Sitting by the entrance to the room was an old man, probably in his sixties, in patchy threads and sporting a pair of shades. We inquired about the body.

“Er, I’m looking for the body of Mr. Carl Evans”, said the girl. Her name was Christie, as I’d learnt en route. “Can you help us?”

“Only if you help me, too” he demanded.

“What do you mean?”, I interjected.

“I mean to say that, in return, it would be really nice if you could help me get back home. It’s just a couple of blocks away, right across the street. You see, a blind man can only travel so far by himself”

“If that’s the case, then how, pray, would you be able to help us?”, I asked, skeptically.

“Well, I have the keys to the register. Nicked ‘em”, he said, brandishing his teeth whilst clutching the key-ring.

“Seems fair”, I thought aloud, grabbing the keys from his hand, and unlocking the desk right beside him. I rummaged through the papers, and soon realized that it was a bunch of worthless junk. “You tricked us! There is no name-register in here”, I grumbled.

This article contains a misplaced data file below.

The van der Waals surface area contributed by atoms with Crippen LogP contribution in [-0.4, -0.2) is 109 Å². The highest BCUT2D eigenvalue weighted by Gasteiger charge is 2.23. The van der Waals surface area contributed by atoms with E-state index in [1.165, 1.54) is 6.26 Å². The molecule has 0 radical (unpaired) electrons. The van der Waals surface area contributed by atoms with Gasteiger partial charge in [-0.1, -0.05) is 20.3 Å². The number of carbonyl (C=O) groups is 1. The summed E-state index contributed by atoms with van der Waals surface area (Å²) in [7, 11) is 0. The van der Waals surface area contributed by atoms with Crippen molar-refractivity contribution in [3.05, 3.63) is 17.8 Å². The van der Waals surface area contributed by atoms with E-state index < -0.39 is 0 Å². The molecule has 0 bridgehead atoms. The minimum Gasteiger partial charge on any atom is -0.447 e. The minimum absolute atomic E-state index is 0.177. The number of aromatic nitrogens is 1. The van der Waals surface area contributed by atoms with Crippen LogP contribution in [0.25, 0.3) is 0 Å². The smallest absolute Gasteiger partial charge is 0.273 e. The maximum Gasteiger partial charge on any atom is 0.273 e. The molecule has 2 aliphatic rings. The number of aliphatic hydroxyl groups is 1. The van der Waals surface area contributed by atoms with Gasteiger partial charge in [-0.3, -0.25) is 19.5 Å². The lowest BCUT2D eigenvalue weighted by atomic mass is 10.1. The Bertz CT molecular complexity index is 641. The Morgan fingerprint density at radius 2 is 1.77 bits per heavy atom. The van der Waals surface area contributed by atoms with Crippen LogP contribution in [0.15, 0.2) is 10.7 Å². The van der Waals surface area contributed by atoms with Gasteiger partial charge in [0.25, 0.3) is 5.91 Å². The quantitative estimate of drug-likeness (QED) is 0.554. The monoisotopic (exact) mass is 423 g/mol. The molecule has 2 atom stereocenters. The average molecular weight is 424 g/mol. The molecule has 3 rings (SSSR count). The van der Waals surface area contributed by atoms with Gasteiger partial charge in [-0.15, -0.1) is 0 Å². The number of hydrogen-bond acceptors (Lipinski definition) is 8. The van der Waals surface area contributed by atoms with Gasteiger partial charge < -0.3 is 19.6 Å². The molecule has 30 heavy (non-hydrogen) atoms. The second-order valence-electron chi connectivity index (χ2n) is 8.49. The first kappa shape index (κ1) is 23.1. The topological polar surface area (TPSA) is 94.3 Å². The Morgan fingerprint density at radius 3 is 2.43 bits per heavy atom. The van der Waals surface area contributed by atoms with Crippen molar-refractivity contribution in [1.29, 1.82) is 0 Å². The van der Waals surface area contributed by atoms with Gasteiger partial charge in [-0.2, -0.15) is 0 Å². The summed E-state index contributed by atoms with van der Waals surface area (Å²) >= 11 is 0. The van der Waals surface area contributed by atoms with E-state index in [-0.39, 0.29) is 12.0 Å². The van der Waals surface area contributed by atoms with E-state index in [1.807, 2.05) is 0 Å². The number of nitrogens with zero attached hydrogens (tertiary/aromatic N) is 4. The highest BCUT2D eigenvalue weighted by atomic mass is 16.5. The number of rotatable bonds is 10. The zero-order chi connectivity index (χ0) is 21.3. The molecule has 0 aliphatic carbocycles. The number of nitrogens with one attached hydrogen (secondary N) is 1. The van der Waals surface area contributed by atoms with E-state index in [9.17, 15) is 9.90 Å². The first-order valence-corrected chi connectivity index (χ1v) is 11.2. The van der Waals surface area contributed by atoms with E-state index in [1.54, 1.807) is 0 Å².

“Oh, I see”, he said, which I, for one, found pretty annoying – given that he couldn’t see. “Maybe they moved it someplace else. Did you try the patient-display system? I hear they’ve installed it on almost all corridors”

And sure enough, there was a large colour screen gleaming right in front of us. I face-palmed myself and searched the database. “Cool, they’ve even arranged it in an alphabetical order. What was your dad’s name again?”

“Carl. Carl Evans”, she replied.

“Oh, I ‘C’” the old man grinned. I clenched my teeth in exasperation, and then proceeded to skim through the names of people beginning with a C.

“303-A”, I announced. And we skipped over to the allotted cabinet. I held my breath and slid out the cold body, still in its bag, and Christie helped me lug it outside.